As Lee Corso of College Gameday on ESPN would say “Not so fast, my friend!” I know I’ve heard that “MIMO is dead” many times since 2004 when I joined the WSIL at the University of Texas. Lee CorsoThis claim is usually a result of two opinions: (1) We know everything we need to know about MIMO (2) MIMO only works well in simulations, not the real world. In my opinion, to automatically dismiss wireless research because it focuses on MIMO techniques is a bit shallow. While it is true that the wireless community’s conceptual understanding of MIMO communication theory is very advanced, much of this theoretical understanding of MIMO is insufficient to make MIMO work in the real world. Recent research into practical feedback methods, mutli-user MIMO, and MAC-design in MIMO networks are just a few research topics that will likely, in part, enable future wireless implementations.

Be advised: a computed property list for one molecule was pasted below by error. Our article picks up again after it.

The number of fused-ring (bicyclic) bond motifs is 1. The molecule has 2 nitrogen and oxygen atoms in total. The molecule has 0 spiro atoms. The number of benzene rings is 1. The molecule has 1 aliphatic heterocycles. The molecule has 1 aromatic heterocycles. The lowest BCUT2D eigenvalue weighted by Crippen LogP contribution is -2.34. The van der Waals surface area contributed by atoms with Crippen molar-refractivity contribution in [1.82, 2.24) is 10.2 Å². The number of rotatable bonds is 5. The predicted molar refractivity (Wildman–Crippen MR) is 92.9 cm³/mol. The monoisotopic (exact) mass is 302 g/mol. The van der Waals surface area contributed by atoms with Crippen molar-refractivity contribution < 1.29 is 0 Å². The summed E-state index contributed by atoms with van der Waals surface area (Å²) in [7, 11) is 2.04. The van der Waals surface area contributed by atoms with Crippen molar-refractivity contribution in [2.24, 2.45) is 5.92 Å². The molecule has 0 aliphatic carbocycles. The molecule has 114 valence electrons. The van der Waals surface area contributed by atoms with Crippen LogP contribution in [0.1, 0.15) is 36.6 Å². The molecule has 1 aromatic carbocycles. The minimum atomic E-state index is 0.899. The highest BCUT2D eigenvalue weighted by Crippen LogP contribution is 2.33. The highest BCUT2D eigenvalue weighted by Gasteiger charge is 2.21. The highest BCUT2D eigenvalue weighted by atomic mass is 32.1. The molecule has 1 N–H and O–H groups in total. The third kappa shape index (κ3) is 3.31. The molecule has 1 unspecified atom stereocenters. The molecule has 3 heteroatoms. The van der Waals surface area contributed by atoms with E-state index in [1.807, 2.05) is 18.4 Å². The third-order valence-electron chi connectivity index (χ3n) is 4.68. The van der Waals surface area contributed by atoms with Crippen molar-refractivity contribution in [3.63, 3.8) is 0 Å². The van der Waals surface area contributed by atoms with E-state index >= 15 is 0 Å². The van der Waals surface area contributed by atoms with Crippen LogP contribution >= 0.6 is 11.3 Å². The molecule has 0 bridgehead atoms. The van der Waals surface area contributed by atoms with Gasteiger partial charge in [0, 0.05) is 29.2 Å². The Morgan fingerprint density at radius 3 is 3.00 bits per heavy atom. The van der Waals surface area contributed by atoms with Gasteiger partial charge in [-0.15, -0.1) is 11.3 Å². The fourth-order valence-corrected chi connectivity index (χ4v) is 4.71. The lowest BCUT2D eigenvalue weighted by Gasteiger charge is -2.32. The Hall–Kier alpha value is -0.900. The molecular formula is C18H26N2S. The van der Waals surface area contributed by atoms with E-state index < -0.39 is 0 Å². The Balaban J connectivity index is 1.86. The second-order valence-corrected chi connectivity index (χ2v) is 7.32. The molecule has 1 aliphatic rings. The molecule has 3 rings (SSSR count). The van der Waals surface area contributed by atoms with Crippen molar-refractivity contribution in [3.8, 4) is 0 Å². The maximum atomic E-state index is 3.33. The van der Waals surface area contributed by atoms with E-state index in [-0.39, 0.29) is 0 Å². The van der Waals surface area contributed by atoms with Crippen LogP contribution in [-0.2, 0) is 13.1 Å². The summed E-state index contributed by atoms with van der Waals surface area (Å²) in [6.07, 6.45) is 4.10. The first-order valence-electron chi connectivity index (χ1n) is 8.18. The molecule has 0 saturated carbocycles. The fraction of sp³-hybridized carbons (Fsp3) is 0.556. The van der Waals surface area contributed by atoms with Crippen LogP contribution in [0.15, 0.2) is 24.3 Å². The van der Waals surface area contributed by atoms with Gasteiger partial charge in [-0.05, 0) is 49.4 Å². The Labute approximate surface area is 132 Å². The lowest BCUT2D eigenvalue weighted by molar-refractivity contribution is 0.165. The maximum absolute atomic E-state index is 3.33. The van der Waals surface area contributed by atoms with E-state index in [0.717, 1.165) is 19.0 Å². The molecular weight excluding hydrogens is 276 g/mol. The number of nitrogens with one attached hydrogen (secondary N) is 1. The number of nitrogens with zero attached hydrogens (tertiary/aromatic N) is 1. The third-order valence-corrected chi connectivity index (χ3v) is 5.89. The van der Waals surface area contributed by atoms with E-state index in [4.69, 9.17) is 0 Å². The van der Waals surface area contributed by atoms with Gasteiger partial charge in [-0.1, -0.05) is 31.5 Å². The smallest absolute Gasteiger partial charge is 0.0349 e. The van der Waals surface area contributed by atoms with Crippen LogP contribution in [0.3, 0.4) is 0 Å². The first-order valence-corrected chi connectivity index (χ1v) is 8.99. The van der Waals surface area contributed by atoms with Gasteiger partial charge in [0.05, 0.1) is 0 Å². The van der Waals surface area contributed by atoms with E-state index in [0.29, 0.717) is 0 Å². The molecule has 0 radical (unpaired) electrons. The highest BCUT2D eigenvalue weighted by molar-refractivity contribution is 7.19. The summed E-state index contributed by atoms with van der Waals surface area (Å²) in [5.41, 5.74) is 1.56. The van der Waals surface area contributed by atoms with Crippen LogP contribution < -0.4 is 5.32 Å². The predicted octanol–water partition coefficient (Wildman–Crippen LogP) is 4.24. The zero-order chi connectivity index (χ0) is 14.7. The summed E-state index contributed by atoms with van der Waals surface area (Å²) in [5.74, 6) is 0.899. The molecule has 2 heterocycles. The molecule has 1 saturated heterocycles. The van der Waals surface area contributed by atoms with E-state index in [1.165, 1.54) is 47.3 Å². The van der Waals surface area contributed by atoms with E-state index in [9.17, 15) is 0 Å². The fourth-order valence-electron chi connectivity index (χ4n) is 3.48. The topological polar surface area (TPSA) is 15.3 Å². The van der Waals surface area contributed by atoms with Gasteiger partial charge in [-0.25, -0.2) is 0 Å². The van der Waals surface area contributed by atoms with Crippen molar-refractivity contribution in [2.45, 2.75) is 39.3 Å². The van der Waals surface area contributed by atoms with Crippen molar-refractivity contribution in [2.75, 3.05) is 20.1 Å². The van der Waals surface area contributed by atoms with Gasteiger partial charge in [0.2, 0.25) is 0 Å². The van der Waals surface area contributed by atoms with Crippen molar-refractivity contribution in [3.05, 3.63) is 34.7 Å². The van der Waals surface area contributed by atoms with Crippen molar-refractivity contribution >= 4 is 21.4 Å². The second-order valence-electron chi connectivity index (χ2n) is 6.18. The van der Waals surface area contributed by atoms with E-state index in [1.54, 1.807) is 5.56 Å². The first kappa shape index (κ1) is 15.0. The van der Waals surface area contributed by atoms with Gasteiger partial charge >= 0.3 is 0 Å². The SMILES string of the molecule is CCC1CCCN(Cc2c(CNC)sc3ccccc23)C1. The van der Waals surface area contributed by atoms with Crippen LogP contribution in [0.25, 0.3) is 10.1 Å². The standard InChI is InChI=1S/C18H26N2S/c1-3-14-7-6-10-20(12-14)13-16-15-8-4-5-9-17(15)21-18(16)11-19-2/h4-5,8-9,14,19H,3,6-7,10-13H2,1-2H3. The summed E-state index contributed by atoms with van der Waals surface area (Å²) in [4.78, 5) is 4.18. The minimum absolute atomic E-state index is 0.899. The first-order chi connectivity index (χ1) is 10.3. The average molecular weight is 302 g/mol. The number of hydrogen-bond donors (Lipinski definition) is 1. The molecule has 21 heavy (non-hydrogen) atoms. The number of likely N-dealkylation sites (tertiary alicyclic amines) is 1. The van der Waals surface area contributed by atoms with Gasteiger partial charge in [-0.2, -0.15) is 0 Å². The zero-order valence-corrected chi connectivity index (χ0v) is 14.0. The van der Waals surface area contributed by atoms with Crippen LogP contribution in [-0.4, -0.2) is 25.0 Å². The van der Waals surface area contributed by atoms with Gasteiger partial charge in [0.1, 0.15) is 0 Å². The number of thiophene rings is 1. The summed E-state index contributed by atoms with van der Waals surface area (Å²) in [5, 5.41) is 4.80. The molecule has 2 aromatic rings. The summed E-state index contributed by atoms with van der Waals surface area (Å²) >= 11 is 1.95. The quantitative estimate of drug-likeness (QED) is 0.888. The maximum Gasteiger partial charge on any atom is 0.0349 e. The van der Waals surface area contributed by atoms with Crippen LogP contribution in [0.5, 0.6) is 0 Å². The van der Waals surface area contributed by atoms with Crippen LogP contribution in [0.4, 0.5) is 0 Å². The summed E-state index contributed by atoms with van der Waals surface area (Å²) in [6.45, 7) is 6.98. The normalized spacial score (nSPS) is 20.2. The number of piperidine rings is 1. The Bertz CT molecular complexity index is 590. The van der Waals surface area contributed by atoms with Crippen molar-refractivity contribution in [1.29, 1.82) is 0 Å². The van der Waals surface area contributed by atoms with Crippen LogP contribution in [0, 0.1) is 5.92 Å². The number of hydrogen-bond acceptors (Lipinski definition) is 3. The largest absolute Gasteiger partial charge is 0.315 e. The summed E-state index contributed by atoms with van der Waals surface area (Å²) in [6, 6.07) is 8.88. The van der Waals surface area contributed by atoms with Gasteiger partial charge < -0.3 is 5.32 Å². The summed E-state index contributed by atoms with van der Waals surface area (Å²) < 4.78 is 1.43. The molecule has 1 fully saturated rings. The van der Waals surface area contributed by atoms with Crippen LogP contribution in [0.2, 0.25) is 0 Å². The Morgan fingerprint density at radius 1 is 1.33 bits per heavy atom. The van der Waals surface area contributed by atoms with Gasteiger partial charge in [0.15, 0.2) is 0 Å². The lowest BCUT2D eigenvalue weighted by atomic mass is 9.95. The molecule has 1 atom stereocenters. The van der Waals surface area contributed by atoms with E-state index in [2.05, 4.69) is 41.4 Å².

Not convinced? At the January IEEE meeting in London, a plan for 802.16m was formally announced. 802.16m, a sequel of WiMax will deliver a maximum of 1 Gbps. One of the proposed components of such a system is a large number of transmit and receive antennas. Many are skeptical that such deliverables are possible since this is more than ten times the throughput of current WiMax systems. If you look at technology throughout history, there’s always been this battle between the “visionaries” and the “realists”. Twenty years ago who would have believed you could make telephone calls, watch color television/on-demand videos, listen to any music you desire, and connect to a world-wide network of computing devices all on a electronics component smaller than your wallet?

We may never deliver 1 Gbps wireless traffic in mobile systems by using the current allocated bandwidth with MIMO techniques, but we’re not fully realizing MIMO’s potential either. To say that “MIMO is Dead” is just plain silly.